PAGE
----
Denver Cops Forced to Wear Cameras, Unable to Delete FootageAdan Salazar
Mar. 13, 2014
Black Guy Walks Into Starbucks, Calls Them 'Racist,' Demands Free Coffee, Gets It Immediately
Laura Ingraham Interviews Comedian Who Requested Free Coffee From Starbucks As 'Reparations'
Syria Says U.S.-Led Strike Destroyed Pharmaceutical Research Institute Working On Cancer Drugs
UK Journalist Visits Syria, Local Doc Tells Him Douma Victims Suffered From Oxygen Starvation, Not 'Chem Attack'
Women's March Leader Slams Starbucks For Hiring 'Anti-Black' ADL For Anti-Bias Training
Police in Denver are testing a solution they hope will give a much-needed boost to their public persona.
Denver PD is acquiring new guns and armor, and for the next six months will engage in a body camera pilot program in attempts to ingratiate themselves to a police-corruption weary public.
The cameras will be smaller than Go-Pro devices and are part of a public relations effort aimed "to restore the relationship between Denver police and the public, especially in Lower Downtown," according to CBS Denver.
Police are reportedly "hoping the tiny cameras will bring a big dose of credibility to the department."
"Individuals make allegations ... 'The officer did this or the officer did that.' Or the officers make allegations, 'I did this, or I did that' based on the incident," Police Chief Robert White told KCNC. "It's right there on the camera."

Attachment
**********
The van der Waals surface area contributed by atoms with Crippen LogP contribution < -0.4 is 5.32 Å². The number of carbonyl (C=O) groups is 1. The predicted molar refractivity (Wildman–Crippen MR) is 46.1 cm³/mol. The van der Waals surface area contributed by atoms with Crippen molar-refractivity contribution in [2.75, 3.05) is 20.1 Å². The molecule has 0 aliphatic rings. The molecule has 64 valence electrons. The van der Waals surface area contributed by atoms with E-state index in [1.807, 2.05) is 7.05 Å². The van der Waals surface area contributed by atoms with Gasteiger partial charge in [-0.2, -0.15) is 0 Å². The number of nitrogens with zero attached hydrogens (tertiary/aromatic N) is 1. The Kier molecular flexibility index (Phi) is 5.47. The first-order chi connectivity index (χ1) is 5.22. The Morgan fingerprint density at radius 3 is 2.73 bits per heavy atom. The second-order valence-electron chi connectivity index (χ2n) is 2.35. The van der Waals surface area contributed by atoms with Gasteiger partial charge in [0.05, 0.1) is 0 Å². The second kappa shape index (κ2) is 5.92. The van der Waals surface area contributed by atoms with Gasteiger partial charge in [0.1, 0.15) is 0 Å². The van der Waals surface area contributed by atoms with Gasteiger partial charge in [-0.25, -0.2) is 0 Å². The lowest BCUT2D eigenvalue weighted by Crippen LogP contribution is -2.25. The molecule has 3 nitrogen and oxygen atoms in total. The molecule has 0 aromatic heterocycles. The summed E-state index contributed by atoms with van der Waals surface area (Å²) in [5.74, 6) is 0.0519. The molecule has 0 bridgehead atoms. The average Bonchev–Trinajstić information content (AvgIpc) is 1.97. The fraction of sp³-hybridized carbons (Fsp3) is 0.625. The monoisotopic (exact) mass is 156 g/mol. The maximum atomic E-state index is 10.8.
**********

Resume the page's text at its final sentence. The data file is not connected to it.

The cameras will not, however, automatically begin recording an incident. They must be initiated by the officers themselves, basically still allowing them to selectively choose what they want filmed.
"Essentially I'm the producer and director of my own video involving my police action and interaction with the public," Detective Tony Weathersby said.
But, once filming has started, it cannot be deleted. The camera synchs to the web via an officerís smartphone and gets uploaded to a police server, preventing an officer from deleting his footage.
As numerous citizen journalists can attest, police officers through either sheer ignorance or defiance will often stop citizens from filming incidents, confiscate their cell phones or cameras, then delete the footage.
Last month, one man claimed he was beaten by an NYPD officer and arrested for filming an incident. The officer who arrested the man neglected to mention in his police report that the man had been filming and that the officer had deleted the footage, which the man was fortunately able to recover.
In September 2012, Dallas police shot a man 41 times, then confiscated another manís camera, which was used to film the bloody event, and also allegedly proceeded to delete the incriminating footage.
And recently it also happened in Fall River, Mass., when a man recorded a police officer who was shouting profanities across the street from his home. The man was arrested for "surreptitiously" filming the officer and his footage was mysteriously deleted while in custody.
"From my perspective it's a safety issue and will clearly identify the truth," Police Chief White claims, but this will only hold true if officers choose to press the "record" button.